The Other Guys – Review



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A buddy-cop movie that doesn’t feel like a cop out.

Sometimes I have sat and watched a Will Ferrell comedy amazed that the guy got a degree at the University of Southern California. After all, this is the guy that brought the phrase “strategery” to the public’s conscious when he impersonated then President George W. Bush on Saturday Night Live. When he made the transition to film, it took him several years to break out. That breakthrough came in 2003 with Old School, Elf (to date his most successful feature) and Anchorman, the film that marked the debut of Adam McKay as a director. Previously, McKay was a head writer for SNL where he and Ferrell would hone their talents together. Seven years and three movies later, they return to crack audiences up with The Other Guys.

As the second buddy-cop movie of year, following Kevin Smith’s Cop Out, McKay establishes the comedy’s tone by quickly lambasting the contrivances of action movies – specifically, what is expected in a car chase sequence – during the opening credits. The scene alone is worth the price of a matinee and it doesn’t even involve the top-billed stars. Highsmith (Samuel L. Jackson) and Danson (Dwayne Johnson) are the hotshot detectives of the NYPD and darlings to the media because of their bravado – never mind the millions in property damage to the Big Apple they inflict just to apprehend suspects in what amounts to a minor drug bust. Jackson shouts out one-liners like nobody’s business and The Rock finally remerges from his family film funk to get back into an action groove. This duo considers itself invincible, free from bodily harm or injury. But when selfish pride gets in the way of common sense, a void is left and a new pair of hotshot detectives needs to step up. The least likely pair to play super-detective is police accountant turned paperwork desk jockey Allen Gamble (Will Ferrell) and his partner, Terry Hoitz (Mark Wahlberg). Allen is content with typing up reports, but Terry, who can be combative, wants to hit the streets and solve some cases. Terry, however, has been deskbound since he discharged his firearm and injured a certain shortshop for the New York Yankees. He’s been called the “Yankee Clipper” ever since. Instead of heading up homicide investigations Allen is focused on a fraud case involving Sir David Ershon (Steve Coogan), a well-connected businessman who professes the need to buy unessential things instead of save. As the case starts to develop and dots start connecting, Allen and Terry start to bond. This is after the two have had a number of “fresh starts” to reset their partnership.

Rarely do comedies try to be topical. The fraud case that Allen and Terry are embroiled in provokes notions of our country’s financial instability. The David Ershon character seems inspired by the Bernie Madoffs of the world, but neither he nor the case against him is the point of The Other Guys. It just adds to the laughter.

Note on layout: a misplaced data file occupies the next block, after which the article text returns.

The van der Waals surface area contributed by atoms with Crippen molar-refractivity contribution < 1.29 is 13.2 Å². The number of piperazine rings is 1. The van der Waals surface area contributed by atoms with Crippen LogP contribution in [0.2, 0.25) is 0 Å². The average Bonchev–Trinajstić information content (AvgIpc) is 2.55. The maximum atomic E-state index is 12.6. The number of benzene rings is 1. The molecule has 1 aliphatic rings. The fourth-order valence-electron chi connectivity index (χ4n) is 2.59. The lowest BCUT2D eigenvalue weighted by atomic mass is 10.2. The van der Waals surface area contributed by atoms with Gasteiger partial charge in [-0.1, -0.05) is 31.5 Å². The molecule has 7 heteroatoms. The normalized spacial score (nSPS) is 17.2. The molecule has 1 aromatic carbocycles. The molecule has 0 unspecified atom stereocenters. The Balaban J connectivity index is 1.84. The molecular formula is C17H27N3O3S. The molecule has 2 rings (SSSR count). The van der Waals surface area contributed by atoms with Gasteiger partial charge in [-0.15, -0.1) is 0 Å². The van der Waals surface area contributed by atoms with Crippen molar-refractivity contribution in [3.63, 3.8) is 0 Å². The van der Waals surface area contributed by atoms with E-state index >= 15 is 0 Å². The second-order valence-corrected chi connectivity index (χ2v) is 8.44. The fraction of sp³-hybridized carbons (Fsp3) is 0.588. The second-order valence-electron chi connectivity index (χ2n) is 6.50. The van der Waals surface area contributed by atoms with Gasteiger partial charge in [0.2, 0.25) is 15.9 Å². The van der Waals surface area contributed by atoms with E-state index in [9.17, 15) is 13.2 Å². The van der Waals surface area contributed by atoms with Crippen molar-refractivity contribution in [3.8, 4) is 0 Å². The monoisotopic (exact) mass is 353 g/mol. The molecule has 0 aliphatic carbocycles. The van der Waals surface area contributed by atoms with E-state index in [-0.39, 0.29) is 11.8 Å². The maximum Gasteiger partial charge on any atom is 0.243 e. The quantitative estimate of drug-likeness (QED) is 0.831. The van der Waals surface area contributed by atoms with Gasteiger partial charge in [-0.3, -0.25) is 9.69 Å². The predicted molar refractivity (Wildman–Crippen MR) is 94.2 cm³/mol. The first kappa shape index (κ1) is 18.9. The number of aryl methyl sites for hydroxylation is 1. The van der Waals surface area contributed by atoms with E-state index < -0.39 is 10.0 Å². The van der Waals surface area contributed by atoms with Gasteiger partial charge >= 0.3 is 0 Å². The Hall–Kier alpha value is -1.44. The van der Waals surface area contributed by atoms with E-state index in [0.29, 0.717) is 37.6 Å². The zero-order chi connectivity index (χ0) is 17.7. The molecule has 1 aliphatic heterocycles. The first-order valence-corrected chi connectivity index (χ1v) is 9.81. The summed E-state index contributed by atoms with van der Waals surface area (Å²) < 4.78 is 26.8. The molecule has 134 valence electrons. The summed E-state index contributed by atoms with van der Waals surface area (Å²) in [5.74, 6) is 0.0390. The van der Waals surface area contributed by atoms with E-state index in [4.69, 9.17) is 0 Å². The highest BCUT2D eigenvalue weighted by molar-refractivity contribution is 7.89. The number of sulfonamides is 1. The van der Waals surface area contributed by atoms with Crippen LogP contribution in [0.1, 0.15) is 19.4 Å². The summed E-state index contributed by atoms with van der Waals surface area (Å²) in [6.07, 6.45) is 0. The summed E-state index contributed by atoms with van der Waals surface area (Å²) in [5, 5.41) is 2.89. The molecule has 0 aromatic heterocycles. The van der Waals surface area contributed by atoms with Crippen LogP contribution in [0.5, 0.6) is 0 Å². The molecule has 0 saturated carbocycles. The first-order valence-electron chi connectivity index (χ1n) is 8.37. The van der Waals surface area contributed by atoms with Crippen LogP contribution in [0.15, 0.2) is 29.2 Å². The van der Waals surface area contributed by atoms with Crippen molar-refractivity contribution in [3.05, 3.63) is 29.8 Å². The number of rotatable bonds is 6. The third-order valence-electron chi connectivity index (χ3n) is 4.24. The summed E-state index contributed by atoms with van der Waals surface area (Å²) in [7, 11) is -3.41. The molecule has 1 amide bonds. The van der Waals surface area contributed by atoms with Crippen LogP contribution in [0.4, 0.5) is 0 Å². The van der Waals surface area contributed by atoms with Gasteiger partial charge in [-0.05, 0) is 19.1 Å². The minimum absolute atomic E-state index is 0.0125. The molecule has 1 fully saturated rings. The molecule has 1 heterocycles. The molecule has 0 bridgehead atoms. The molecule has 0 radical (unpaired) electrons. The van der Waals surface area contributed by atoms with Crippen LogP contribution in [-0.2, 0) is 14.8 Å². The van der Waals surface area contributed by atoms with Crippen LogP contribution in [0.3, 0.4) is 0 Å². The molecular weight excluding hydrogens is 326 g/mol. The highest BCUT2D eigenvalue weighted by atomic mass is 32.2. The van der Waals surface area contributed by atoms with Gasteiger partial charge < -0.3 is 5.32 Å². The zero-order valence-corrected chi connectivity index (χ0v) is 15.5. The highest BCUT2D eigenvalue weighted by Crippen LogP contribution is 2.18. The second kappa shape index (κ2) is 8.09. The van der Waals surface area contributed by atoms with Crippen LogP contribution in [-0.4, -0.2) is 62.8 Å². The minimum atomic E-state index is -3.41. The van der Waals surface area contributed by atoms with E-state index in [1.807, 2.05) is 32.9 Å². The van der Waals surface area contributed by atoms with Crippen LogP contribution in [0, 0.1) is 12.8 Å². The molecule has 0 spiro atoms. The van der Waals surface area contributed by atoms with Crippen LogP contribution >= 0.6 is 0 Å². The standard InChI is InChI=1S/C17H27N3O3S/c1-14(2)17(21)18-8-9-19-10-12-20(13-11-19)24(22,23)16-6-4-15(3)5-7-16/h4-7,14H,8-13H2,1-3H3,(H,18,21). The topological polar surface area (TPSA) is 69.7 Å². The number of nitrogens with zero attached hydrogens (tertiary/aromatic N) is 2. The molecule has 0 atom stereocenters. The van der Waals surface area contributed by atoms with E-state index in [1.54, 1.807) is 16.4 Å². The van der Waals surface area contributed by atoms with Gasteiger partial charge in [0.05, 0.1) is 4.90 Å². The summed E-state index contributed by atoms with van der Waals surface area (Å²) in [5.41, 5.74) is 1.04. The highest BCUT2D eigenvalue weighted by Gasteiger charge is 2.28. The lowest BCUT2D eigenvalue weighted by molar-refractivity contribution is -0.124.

In their three previous outings Adam McKay allowed his star to display his aggressive behavior from the get-go, but here his aggressiveness is timid, only becoming combustible through force of will. When McKay loosens the reigns so Ferrell can dial up the silliness, his milquetoast personality is gone, replaced by a persona that is both new to Ferrell’s comedy repertoire yet conventional to characters he’s played in the past.

Mocking buddy-cop movies through verbal riffs, slapstick and absurd action scenes, The Other Guys adheres to all the characteristics of what makes a buddy comedy and also succeeds in being Will Ferrell’s best comedy in years. For an action-comedy, the punch lines feel like body blows on the audience. Gasping for air because of too much laughing, the material, while recycled, is fresh because of how it is presented. The pairing of Ferrell and Wahlberg may not be inspired, and the chemistry wanes at various times, but somehow it works. When their comedic timing clicks it clicks. The best may be the scene where the two verbally spar against each other in animal metaphors. And the appearance of Eva Mendes, showing up as Ferrell’s wife, rewards us with a dumbfounded gaze from Wahlberg. He can’t understand why she would want to “feel the vibration” with a square like Allen.

Also, be sure to stick around and watch the closing credits. If the images had been played at the onset you would have had the impression that it was the lead-in to a new documentary by Michael Moore. Don’t worry; you’re not being punked.


Director: Adam McKay
Notable Cast: Will Ferrell, Mark Wahlberg, Eva Mendes, Michael Keaton, Steve Coogan, Ray Stevenson, Samuel L. Jackson, Rob Riggle, Damon Wayans Jr. and Dwayne Johnson.
Writer(s): McKay and Chris Henchy

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